- The test can detect six different odours or volatile organic compounds to spot cases of malaria.
- A non-invasive method of detection that does not require blood samples or technical expertise could, therefore, be of great benefit.
Scientists have devised a way of detecting malaria in children through a breath test.
According to researchers from Washington University in St Louis, Missouri, the "malaria breathalyser" picks up on a previous breakthrough that found people with the disease have unique chemical compounds in their breath.
They say that an odour it sniffs out in people with malaria is identical to a natural smell that attracts insects that spread the disease.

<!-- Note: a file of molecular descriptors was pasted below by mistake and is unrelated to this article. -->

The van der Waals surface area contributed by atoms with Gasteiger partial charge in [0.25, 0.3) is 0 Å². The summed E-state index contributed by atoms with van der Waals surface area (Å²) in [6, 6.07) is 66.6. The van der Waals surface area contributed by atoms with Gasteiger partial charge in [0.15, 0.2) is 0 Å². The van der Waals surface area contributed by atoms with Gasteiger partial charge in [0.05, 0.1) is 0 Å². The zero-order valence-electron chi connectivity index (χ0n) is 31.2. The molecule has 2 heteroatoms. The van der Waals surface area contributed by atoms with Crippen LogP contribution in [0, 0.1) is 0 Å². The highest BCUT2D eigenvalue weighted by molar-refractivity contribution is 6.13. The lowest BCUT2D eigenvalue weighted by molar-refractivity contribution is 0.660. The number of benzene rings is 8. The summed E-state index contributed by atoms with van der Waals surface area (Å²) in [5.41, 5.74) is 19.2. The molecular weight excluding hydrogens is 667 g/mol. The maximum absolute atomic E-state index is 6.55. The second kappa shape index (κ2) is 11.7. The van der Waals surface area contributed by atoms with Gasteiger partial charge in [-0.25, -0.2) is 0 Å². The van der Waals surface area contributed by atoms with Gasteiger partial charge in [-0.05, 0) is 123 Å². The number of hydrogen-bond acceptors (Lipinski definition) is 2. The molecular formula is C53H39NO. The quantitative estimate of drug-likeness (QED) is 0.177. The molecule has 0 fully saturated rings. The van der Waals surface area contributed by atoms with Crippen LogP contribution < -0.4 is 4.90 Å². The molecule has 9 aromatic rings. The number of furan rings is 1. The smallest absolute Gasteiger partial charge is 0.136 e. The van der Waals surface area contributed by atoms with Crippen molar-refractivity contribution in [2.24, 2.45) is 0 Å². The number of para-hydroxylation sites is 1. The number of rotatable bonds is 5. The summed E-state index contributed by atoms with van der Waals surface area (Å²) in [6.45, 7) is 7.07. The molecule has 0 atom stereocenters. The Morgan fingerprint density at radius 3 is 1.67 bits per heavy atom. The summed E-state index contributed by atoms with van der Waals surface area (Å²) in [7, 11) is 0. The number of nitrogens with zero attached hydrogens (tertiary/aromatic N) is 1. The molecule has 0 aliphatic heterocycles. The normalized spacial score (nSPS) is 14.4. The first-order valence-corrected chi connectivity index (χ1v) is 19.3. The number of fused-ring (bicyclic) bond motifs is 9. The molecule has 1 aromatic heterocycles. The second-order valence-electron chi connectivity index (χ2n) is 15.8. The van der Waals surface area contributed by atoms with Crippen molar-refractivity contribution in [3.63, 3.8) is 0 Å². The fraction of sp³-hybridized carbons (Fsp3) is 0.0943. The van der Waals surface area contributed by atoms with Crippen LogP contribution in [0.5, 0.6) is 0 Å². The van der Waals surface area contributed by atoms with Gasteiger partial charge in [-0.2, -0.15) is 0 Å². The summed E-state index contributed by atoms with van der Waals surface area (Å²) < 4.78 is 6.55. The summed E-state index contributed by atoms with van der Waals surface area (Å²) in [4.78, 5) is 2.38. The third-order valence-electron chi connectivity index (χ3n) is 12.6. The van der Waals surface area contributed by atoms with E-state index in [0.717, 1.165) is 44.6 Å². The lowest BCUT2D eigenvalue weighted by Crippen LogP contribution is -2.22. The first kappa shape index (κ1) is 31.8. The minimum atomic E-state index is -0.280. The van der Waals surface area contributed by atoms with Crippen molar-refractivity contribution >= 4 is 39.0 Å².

They believe that people with malaria who have this odour in their breath may also attract mosquitoes and infect more of the biting insects, which can then spread the disease to people that they bite.
Although the test needs perfecting, it could offer a cheap and easy way to help diagnose malaria, Prof Audrey Odom John and colleagues say.
The findings were presented at the American Society of Tropical Medicine and Hygiene during the annual meeting this week.
The scientists reported how they have been testing out a simple hand-held prototype breathalyser in Lilongwe, Malawi.
The test can detect six different odours or volatile organic compounds to spot cases of malaria.